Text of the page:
Between July 2000 and June 2002, the California Department of Corrections (CDC) released approximately 250,000 inmates, over half of whom were re-incarcerated within 12 months of release.
Looking for a way to cut costs associated with recidivism, as well as create positive results for parolees in transition, the CDC partnered with The Pacific Institute.
The Pacific Institute utilized the Employment Continuum™, a program designed to reduce criminal behavior by developing professional skills. Parolees worked at least twice a month with employment specialists, learning how to create resumes and interview for jobs.
The CDC turned to The Pacific Institute to implement our Employment Continuum™, a curriculum-based program designed to break the cycle of repetitive criminal behavior and re-incarceration through professional and personal skill development. All parolees took a job-readiness evaluation then they received the full 40-hour workshop required of all participants, which they attended 20 hours per week for two weeks. To successfully complete the program, parolees needed to prepare a resume, complete a job application, and perform a mock interview. Parolees also worked with an employment specialist at least twice per month until they found work.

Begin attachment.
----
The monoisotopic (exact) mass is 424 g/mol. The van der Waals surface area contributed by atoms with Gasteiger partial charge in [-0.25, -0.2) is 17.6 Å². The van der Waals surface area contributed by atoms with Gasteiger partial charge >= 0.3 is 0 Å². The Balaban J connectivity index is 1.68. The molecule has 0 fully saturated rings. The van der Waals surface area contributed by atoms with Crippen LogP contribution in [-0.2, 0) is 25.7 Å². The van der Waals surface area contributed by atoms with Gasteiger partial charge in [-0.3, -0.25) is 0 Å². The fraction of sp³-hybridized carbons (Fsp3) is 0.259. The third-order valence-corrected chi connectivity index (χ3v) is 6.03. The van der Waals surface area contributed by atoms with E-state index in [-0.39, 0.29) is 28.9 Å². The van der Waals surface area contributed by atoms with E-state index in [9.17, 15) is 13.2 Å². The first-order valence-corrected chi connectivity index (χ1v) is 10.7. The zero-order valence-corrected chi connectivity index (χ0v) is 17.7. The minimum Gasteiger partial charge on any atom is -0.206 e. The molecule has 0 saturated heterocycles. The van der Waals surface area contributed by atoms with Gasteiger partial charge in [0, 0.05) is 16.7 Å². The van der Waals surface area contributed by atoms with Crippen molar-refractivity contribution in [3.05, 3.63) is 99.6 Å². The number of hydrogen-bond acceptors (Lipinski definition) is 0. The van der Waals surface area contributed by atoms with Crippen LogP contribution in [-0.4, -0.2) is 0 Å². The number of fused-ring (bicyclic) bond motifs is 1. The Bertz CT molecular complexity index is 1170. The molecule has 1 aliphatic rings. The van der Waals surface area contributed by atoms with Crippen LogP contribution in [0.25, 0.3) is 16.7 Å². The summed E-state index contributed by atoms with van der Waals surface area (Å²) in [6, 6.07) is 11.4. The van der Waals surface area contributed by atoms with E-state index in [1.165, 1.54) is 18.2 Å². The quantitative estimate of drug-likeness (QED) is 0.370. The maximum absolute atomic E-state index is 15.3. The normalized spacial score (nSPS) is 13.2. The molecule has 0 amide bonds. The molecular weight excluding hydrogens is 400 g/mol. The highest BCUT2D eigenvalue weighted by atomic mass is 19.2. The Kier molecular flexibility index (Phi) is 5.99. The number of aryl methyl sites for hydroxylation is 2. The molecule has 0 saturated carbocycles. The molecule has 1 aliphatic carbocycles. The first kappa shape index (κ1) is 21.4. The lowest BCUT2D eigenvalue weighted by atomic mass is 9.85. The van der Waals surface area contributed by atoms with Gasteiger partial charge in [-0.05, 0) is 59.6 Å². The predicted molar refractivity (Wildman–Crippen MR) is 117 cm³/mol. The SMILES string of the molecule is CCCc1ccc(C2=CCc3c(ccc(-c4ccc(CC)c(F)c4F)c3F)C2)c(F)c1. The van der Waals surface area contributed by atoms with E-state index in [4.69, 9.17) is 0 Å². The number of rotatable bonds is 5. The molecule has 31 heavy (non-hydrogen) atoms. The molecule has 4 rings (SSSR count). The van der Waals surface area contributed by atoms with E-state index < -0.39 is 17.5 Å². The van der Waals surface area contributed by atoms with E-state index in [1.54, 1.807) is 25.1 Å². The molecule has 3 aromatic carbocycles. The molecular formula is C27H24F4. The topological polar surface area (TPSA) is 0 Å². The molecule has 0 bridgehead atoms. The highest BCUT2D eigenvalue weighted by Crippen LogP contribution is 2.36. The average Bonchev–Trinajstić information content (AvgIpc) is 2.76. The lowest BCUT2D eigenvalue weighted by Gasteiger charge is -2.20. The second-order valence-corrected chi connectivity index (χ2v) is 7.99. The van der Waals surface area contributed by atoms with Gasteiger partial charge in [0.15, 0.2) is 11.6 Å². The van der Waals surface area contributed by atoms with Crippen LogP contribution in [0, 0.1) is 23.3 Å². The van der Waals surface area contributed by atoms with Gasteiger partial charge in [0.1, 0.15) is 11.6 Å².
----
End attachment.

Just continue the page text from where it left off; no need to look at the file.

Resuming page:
Within two years of program completion, CDC experienced a significant decrease in parolee incarceration. For parolees who completed the Employment Continuum™ program, the re-incarceration rate was 15 percent less than the statewide average.
Outcomes showed that of program participants who completed the program and obtained employment, 28.5% were re-incarcerated within one year of release – a milestone compared to the statewide rate of 54.7%. This resulted in net savings of approximately $107.7 million for the State of California.